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Art and artists across borders

September 13, 2014

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Two of the exhibits on display at the Koel Art Gallery.—White Star
Two of the exhibits on display at the Koel Art Gallery.—White Star

KARACHI: September 11 may be considered a very symbolic day for an exhibition to open that attempts to understand the blurred lines between order and disorder. This was the underlying theme of the much anticipated travelling exhibition ‘Semblance of Order’, which opened at the Koel Gallery on Thursday.

An international residency that has led the participating artists to travel to different parts of the world, with the intent to exhibit, share and absorb various culturalinfluences.

The project is the result of an international artists’ residency programme in partnership with Parramatta Artists Studio, Australia, and Cicada Press, that envisions to promote dialogue between the art and artists of Pakistan and Australia, and ‘replicating, spreading, and mutating ... cultural evolution.’ The show combines semblance and play in a creative printmaking studio where the artists have given way to their shared experiences. The entire oeuvre of the artists thematically come together in a gradual oscillation between ordered disorder and controlled order that can be felt as a collective whole at the exhibit. A shared, yet distinct sense of identity is transmitted through an array of etchings and silkscreen prints.

The exhibit begins with the work of artist, educator and curator Ben Rak. Rak has partaken in many solo exhibitions in both Australia, where he is currently based, as well as in international galleries. The title of his series is “Perceive-Conceive” which displays his roots as an artist belonging to the Diaspora. An acrylic silkscreen is used to convey “global narratives, identities and connections”. From a hula girl dancing, an Arab sheikh as well as a Japanese traditional kokeshi, the cross-cultural themes are expressed as bobble heads. The image is juxtaposed with bar codes that according to Rak, is to reiterate how “in a consumer culture we become stereotypes of what once could be considered ‘authentic’ identities.” The playful tone of Rak’s exhibit, with a seriousness still intact, gives way to the monochrome Drawing Appendages series of Adeel-uz-Zafar.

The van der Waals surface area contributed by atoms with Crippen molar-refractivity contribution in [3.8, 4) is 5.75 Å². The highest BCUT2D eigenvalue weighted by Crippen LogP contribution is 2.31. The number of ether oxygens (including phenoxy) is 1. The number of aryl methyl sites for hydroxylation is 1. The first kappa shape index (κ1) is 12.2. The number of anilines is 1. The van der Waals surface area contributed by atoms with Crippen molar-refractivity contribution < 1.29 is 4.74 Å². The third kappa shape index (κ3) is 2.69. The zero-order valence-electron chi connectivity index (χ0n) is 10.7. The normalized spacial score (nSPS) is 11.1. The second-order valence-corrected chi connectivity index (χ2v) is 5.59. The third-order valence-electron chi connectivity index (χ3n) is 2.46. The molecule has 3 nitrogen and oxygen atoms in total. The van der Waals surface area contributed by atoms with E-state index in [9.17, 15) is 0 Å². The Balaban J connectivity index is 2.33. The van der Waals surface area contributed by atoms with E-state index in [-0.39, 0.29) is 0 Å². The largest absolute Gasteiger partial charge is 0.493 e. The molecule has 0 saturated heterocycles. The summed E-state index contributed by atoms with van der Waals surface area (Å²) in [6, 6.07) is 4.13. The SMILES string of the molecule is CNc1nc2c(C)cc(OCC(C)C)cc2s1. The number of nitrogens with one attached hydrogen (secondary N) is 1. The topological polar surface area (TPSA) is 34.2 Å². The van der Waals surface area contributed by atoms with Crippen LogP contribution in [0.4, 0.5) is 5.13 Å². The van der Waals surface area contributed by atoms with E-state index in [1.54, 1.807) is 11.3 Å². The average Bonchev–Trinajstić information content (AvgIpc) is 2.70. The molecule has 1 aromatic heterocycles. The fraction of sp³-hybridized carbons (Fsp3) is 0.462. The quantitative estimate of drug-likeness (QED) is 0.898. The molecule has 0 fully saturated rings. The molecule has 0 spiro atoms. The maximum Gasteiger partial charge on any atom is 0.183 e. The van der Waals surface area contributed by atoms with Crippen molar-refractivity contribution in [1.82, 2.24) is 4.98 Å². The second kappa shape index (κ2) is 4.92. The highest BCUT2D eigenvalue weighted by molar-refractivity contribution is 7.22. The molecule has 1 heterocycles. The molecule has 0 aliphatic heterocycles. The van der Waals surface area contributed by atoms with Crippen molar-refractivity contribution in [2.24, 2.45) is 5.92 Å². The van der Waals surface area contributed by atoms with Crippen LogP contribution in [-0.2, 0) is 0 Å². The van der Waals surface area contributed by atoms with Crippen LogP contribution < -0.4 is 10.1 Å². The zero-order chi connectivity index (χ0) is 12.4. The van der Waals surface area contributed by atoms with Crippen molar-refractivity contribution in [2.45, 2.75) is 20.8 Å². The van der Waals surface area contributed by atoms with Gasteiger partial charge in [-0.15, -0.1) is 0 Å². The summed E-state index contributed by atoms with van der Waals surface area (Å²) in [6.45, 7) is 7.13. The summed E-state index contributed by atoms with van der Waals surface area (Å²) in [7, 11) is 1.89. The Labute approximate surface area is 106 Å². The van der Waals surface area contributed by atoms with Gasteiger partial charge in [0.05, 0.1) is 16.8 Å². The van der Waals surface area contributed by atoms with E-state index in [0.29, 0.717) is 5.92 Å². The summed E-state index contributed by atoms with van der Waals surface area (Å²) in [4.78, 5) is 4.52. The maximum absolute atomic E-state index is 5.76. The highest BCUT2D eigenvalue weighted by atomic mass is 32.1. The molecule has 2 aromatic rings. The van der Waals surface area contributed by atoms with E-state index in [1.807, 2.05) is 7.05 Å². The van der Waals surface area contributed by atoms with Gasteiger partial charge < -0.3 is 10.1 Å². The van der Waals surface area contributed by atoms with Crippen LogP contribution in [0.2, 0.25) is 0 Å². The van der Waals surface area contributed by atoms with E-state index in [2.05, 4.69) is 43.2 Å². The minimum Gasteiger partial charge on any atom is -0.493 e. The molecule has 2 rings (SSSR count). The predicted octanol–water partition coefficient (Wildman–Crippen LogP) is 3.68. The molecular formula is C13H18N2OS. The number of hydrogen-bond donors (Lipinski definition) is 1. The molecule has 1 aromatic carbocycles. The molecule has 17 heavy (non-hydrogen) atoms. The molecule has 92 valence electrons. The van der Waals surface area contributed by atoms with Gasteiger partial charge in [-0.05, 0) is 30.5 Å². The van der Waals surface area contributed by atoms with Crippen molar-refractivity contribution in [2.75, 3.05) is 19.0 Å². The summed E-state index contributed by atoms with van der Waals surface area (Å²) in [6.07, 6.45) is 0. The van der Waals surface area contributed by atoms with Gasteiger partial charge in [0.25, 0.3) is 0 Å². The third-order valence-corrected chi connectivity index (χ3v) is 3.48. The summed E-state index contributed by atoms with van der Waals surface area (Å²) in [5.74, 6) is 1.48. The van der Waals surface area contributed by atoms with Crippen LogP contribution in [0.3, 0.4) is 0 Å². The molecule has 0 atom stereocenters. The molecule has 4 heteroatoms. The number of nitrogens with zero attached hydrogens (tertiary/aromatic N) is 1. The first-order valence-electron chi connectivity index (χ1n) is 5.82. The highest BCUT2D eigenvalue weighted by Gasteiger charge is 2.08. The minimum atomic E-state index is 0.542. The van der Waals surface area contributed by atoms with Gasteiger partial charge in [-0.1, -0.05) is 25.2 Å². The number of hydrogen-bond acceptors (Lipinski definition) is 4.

Zafar shows baby animal toys wrapped in gauze in a delightfully disturbing exhibit that may appear to be superficial but is anything but. The toys seem to break out into arguments at times, resorting to even attacking and wounding the other in the frame. This is in a bid to highlight “social, religious, political and even aesthetic paradoxes” between the East and the West. Having participated in various international residencies, Zafar has first hand knowledge of the differences and similarities between the two. And he articulates this experience in the fuzzy animals who are at times in a state of mutual peace with themselves as well as the other, while at other times in conflict.

Michael Kempson was by far the boldest of the lot with his etching that employs the printmaking technique of aquatint.

Titled ‘Presents with Presence’ the life-size etching of a stuffed toy, accompanied by the other smaller installation titled ‘Friends and Acquaintances’, his work is a commentary on the geopolitical relationship between neighbouring countries. He questions the possibility of relationships between countries on mutual respect and open dialogue rather than blatant self-interest.

An ‘itinerant life and diasporic identity’ was the underlying theme of Abdullah M. I. Syed’s exhibit who wishes to “square the circle”. With a range of colours employed in geometric circles, Syed’s work is a darker take on the cosmic nature of life. He aims to square the circle through a process of discovery and elaborate how we all are “inextricably enmeshed in its centre.” The circle in his etchings can have multiple interpretations; it can represent the universe, the earth, the macrocosm outside or the microcosm within a person. These multiple interpretations are furthered with the use of dark tones within the geometrical representations. However it was Roohi S. Ahmed’s exhibit that managed to make a daring statement without the use of much raw material. Far from being an amateur representation, Ahmed’s use of understated and unintelligible scrawls on silkscreen managed to convey many “unsaid thoughts and feelings.” Her works are encrypted invitations and one must “dip into their own cache of signs and symbols to decode them”. She refers to the printmaking process, exploring temporal and spatial boundaries and creating new meanings. Her ‘Seemingly Quiet I’ and “Seemingly Quiet II” framed in book form, give a new dimension to the idiom, ‘a stitch in time saves nine’. Whether this motto can be used on a more global level, or merely on an individualistic one, depends on the viewer. She allows the viewer to make this decision for himself. Pushing the conceptual and technical limits of printmaking, ‘Semblance of Order’ is open for viewing till Sept 21 after which it will travel to Aicon gallery in New York.

Published in Dawn, September 13th, 2014